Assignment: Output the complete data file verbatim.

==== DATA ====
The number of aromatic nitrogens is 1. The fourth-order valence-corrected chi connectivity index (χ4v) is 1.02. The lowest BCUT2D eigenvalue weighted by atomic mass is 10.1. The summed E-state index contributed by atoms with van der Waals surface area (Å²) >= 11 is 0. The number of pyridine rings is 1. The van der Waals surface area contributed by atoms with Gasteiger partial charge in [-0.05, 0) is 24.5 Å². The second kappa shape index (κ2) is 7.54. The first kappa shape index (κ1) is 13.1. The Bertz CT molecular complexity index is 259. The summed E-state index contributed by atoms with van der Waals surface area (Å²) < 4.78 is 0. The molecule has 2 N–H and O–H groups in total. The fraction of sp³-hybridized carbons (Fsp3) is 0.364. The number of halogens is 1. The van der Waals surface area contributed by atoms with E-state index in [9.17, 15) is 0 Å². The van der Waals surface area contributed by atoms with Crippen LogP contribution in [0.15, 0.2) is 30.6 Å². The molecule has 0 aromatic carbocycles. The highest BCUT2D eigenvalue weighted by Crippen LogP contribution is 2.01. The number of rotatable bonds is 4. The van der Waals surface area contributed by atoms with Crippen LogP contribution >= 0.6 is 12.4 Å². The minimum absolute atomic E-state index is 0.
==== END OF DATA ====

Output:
The number of aromatic nitrogens is 1. The fourth-order valence-corrected chi connectivity index (χ4v) is 1.02. The lowest BCUT2D eigenvalue weighted by atomic mass is 10.1. The summed E-state index contributed by atoms with van der Waals surface area (Å²) >= 11 is 0. The number of pyridine rings is 1. The van der Waals surface area contributed by atoms with Gasteiger partial charge in [-0.05, 0) is 24.5 Å². The second kappa shape index (κ2) is 7.54. The first kappa shape index (κ1) is 13.1. The Bertz CT molecular complexity index is 259. The summed E-state index contributed by atoms with van der Waals surface area (Å²) < 4.78 is 0. The molecule has 2 N–H and O–H groups in total. The fraction of sp³-hybridized carbons (Fsp3) is 0.364. The number of halogens is 1. The van der Waals surface area contributed by atoms with E-state index in [9.17, 15) is 0 Å². The van der Waals surface area contributed by atoms with Crippen LogP contribution in [0.15, 0.2) is 30.6 Å². The molecule has 0 aromatic carbocycles. The highest BCUT2D eigenvalue weighted by Crippen LogP contribution is 2.01. The number of rotatable bonds is 4. The van der Waals surface area contributed by atoms with Crippen LogP contribution >= 0.6 is 12.4 Å². The minimum absolute atomic E-state index is 0.